SINCE I HAVEN'T culled files from the main memory of my Nokia E90, I'm limited to a three-minute Qik video clip before the phone balks. So this week, I'm just going for a few words. Those words would be netbooks (but not the way a lot of readers would think), Boingo, wishlist, hustings, parallel, hypermiling, and Audible.
Netbooks. Some second-level teachers will have to teach students without any books from September, so says the Teachers' Union of Ireland.  I recommend parents park their kids' mobile phones in a kitchen drawer and bank the money normally used to top up phone credit. Within a few months, the kids could get netbooks with the savings. There are several places where whole books have been scanned and shared. If several vocal parent groups set forth a public movement to upload costly textbooks onto netbooks, all sorts of outcry would ensue. There are copyright issues and teaching practises that would be upset by this activism. I'm planning to equip my youngest with a netbook and to limit the number of textbooks she has to carry to and from school. I'm sure to encounter issues with the teaching staff when I do this but it's worth the firefight.
Boingo. Wifi usage is up all across Ireland as you would expect with a popular wifi phone flying off the shelves. British Telecom says usage of its hotspots hs doubled year-on-year.  It's relatively easy to find free and open wifi in Dublin (see some of my screenshots that show the range of options). It's also super-convenient for me to be able to use Boingo on my Nokia E90 and to slot that phone into my laptop as a wifi or 3G signal provider.
Wishlist. I have a lot more to inject onto my Amazon Wishlist now that Amazon.co.uk will ship electronic goods into Ireland.  Gadgets like iPods will be around 15% less expensive through the online retailer than they are in a High Street shop in Ireland.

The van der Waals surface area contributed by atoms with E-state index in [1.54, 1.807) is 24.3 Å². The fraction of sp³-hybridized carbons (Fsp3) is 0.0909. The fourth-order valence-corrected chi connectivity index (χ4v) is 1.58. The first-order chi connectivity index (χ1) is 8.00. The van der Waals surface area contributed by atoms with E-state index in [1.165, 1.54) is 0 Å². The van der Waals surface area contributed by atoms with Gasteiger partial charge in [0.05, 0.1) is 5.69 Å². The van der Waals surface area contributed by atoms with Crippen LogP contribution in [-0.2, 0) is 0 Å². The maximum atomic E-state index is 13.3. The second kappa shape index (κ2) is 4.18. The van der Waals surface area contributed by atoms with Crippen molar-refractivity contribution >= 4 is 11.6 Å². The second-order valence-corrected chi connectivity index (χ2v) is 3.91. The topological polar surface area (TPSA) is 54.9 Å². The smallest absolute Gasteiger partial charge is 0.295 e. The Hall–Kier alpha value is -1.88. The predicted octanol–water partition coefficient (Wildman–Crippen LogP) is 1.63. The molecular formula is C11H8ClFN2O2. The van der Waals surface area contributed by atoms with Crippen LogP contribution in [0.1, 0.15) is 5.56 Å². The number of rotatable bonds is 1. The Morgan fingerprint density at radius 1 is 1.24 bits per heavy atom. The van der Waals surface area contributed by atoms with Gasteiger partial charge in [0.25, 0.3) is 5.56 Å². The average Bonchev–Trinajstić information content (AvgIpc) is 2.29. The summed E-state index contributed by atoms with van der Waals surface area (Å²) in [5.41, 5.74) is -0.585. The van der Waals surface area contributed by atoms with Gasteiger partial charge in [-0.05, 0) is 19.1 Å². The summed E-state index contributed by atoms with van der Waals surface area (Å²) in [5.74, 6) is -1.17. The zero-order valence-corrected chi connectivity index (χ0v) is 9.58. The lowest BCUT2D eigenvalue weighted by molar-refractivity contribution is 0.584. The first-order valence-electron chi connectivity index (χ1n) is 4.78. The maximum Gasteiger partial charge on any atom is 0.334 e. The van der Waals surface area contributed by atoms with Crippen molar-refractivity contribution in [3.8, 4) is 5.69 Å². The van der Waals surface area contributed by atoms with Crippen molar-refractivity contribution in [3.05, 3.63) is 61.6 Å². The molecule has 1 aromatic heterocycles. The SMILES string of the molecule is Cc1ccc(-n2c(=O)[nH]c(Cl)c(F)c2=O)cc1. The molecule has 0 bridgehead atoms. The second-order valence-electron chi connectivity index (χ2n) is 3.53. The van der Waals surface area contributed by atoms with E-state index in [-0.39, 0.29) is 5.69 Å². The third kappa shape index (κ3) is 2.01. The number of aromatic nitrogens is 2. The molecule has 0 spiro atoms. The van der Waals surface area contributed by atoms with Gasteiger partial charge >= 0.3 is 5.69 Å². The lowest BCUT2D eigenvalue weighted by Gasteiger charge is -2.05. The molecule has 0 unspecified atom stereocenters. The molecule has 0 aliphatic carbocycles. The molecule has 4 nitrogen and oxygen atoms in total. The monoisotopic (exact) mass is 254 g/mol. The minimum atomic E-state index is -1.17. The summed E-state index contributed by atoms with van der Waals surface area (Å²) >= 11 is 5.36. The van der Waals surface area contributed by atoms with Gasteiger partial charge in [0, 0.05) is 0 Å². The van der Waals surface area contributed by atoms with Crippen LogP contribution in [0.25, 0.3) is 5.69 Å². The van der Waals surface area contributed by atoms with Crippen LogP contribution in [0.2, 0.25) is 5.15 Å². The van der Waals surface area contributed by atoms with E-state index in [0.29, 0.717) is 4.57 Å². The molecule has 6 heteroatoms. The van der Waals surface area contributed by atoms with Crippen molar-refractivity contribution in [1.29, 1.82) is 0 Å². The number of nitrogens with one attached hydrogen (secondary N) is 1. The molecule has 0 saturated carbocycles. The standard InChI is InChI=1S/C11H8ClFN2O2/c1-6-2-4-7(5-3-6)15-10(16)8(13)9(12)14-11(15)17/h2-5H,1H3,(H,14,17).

Hustings. Things are getting boisterous on the pavements around Ireland as the Irish budget bites into the common man.  "You'll see a return to gender wage inequality. We are taxing the economy into the past," says the Sunday Times.
Parallel. People are making a few bob with iPhone Apps.  Too bad the cute little phone won't run more than one at a time.
Hypermiling. I spotted hypermiling in an audio piece at Tom Raftery's web site and today it appeared in an eco article, Hypermiling is wrining the greatest possible mileage out of a given amount of fuel.  It's a fun practise that is fueled by the Eco Assist feature in the Honda Insight. An electronic display at the centre of the instrument panel has a horizontal bar graph depicting fuel consumption, where optimum economy is achieved by keeping the bar at the centre line. Above it are electronic representations of green shoots--the more showing, the more frugal the driver. Outstanding results lead to a plant blooming.
Audible. Many believe banking will become just like a utility: heavily regulated, low-profit, and oriented by law to achieve a social aim rather than a financial one.  Those thoughts form a major premise of Paul Mason's book called Meltdown: The End of the Age of Greed. I'm trying to get the book as an offering from Audible.com but that might mean waiting until Christmas 2009.
1. Martha Kearns -- "Teachers will be forced to teach without books" in the News section of the Sunday Business Post, 12 April 2009.
2. Dick O'Brien -- "More hotspots planned as wi-fi use rises" in the News section of the Sunday Business Post, 12 April 2009.
3. Mark Tighe - "Amazon plugs into Irish market" in the News section of the Sunday Times, 12 April 2009.
4. I get my feeling for the sentiment on the hustings from Brian Greene.
5. Giles Hattersley -- "Make the mobile your nice little earner" in the Focus section of the Sunday Times, 12 April 2009.
6. Ray Hutton -- "Race is on to make drivers more stingy" in the Sunday Times, 12 April 2009.
7. Paul Mason -- "Has the bubble finally burst for capitalism?" in the Business Features section of the Sunday Times, 12 April 2009.
Direct Link to Qik Video: http://www.qik.com/video/1442664